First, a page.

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I'm having a little trouble calculating the winding number of a circle about a point using parametric equations.

The definition of a circle of radius $r$ and center coordinates $x_0$ and $y_0$ is the following two parametric equations:

$$x(t) = r * \sin 2 \pi t + x_0$$ $$y(t) = r * \cos 2 \pi t + y_0$$

Factoring in the point $p$, the parametric equations would look like the following:

$$x(t) = r * \sin 2 \pi t + x_0 - p_x$$ $$y(t) = r * \cos 2 \pi t + y_0 - p_y$$

The Winding Number is defined as:

$${1 \over 2\pi}\int_C {x \over r^2}dy - {y \over r^2} dx$$

where $r$ in this integral is defined as:

$$r^2 = x^2 + y^2$$

(not the radius of the circle)

$x$ and $y$ are equal to $x(t)$ and $y(t)$, respectively.

In order to integrate this differential equation, we must substitute $x(t)$ for $x(y)$ and $y(t)$ for $y(x)$.

$${1 \over 2\pi}\int_C {x(y) \over r^2}dy - {y(x) \over r^2} dx$$

However, finding $x(y)$ and $y(x)$ are irrelevant because this is a line integral, where

$$\int_C x(y)dy = \int_b^a x(y(t)) * y'(t)dt = \int_b^a x(t)y'(t)dt$$

and

$$\int_C y(x)dx = \int_b^a y(x(t)) * x'(t)dt = \int_b^a y(t)x'(t)dt$$

The final integral is now in respect to $t$:

$${1 \over 2 \pi} \int_b^a {x(t)y'(t) - y(t)x'(t) \over x^2(t) + y^2(t)} dt$$

To simplify the form of this equation, let $m = x_0 - p_x$ and $n = y_0 - p_y$. Substituting the functions, this turns into:

$${1 \over 2 \pi} \int_b^a {(r * \sin 2 \pi t + m) * (-2 \pi r * \sin 2 \pi t) - (r * \cos 2\pi t + n) * (2 \pi r * \cos 2 \pi t) \over r^2 * \sin^2 2\pi t + 2 r m \sin 2\pi t + m^2 + r^2 * \cos^2 2\pi t + 2 r n \cos 2\pi t + n^2} dt$$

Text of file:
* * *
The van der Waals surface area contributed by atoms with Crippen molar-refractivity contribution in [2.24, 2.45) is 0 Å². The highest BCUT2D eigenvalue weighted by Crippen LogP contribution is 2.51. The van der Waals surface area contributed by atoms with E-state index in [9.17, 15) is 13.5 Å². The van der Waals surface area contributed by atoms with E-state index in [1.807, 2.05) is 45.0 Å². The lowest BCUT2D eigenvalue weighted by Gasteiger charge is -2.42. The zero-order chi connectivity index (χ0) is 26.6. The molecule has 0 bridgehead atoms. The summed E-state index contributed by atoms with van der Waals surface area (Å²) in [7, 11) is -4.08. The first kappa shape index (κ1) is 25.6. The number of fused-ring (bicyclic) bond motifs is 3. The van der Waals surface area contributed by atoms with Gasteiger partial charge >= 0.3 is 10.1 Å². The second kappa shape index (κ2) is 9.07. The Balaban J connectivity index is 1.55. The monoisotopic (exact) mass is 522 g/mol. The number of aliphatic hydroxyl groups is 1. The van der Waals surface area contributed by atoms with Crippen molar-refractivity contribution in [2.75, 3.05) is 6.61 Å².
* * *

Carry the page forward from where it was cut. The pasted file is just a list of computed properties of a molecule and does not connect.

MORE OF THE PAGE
Putting this into Mathematica, I get the equation:

$$- {\pi t + tan^{-1}{m \cos \pi t + (r - n) \sin \pi t \over (n + r)\cos \pi t + m \sin \pi t} \over 2 \pi}$$

However, running this in a pixel shader doesn't give me the result I expected. When running each pixel through a winding number test, I should get an output that looks like a circle. Instead, I get some weird trigonometric thing. Is there a mistake in my math somewhere, or perhaps a hole in my understanding?

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  • $\begingroup$ Why do you want to calculate the winding number in this simple situation using an integral? The winding number is $1$ if $(x_0-p_x)^2+(y_0-p_y)^2<r^2$, and $0$ if $(x_0-p_x)^2+(y_0-p_y)^2>r^2$. – Usually it's the other way around: People are faced with such an integral, and realizing that it can be viewed as a winding number get its value $2\pi$ for free. $\endgroup$ – Christian Blatter Oct 23 '15 at 8:19
  • $\begingroup$ @ChristianBlatter I'm using a circle as a simple example so I can understand how to get the winding number for any shape in the future. $\endgroup$ – NmdMystery Oct 23 '15 at 20:12

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